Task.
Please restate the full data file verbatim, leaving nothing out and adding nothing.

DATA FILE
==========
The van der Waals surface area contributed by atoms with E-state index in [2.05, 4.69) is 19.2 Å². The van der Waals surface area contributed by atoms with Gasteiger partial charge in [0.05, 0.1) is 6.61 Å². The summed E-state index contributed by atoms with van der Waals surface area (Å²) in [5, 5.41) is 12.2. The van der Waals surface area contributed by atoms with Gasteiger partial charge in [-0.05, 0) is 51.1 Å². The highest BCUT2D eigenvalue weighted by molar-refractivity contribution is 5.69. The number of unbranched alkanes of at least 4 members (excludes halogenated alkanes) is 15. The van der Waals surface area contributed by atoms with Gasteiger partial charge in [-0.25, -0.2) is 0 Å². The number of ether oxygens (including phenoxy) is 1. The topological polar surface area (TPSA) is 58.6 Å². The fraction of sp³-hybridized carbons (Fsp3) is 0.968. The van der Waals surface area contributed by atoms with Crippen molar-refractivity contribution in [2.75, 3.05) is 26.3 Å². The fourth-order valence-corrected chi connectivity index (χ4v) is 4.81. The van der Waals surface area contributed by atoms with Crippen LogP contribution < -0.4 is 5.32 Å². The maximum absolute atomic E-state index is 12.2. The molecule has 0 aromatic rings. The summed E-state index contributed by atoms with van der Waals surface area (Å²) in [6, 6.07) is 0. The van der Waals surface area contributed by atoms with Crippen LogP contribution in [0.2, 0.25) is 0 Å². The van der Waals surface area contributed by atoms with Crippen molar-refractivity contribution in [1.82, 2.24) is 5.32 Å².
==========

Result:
The van der Waals surface area contributed by atoms with E-state index in [2.05, 4.69) is 19.2 Å². The van der Waals surface area contributed by atoms with Gasteiger partial charge in [0.05, 0.1) is 6.61 Å². The summed E-state index contributed by atoms with van der Waals surface area (Å²) in [5, 5.41) is 12.2. The van der Waals surface area contributed by atoms with Gasteiger partial charge in [-0.05, 0) is 51.1 Å². The highest BCUT2D eigenvalue weighted by molar-refractivity contribution is 5.69. The number of unbranched alkanes of at least 4 members (excludes halogenated alkanes) is 15. The van der Waals surface area contributed by atoms with Gasteiger partial charge in [-0.25, -0.2) is 0 Å². The number of ether oxygens (including phenoxy) is 1. The topological polar surface area (TPSA) is 58.6 Å². The fraction of sp³-hybridized carbons (Fsp3) is 0.968. The van der Waals surface area contributed by atoms with Crippen molar-refractivity contribution in [2.75, 3.05) is 26.3 Å². The fourth-order valence-corrected chi connectivity index (χ4v) is 4.81. The van der Waals surface area contributed by atoms with Crippen LogP contribution < -0.4 is 5.32 Å². The maximum absolute atomic E-state index is 12.2. The molecule has 0 aromatic rings. The summed E-state index contributed by atoms with van der Waals surface area (Å²) in [6, 6.07) is 0. The van der Waals surface area contributed by atoms with Crippen LogP contribution in [0.2, 0.25) is 0 Å². The van der Waals surface area contributed by atoms with Crippen molar-refractivity contribution in [1.82, 2.24) is 5.32 Å².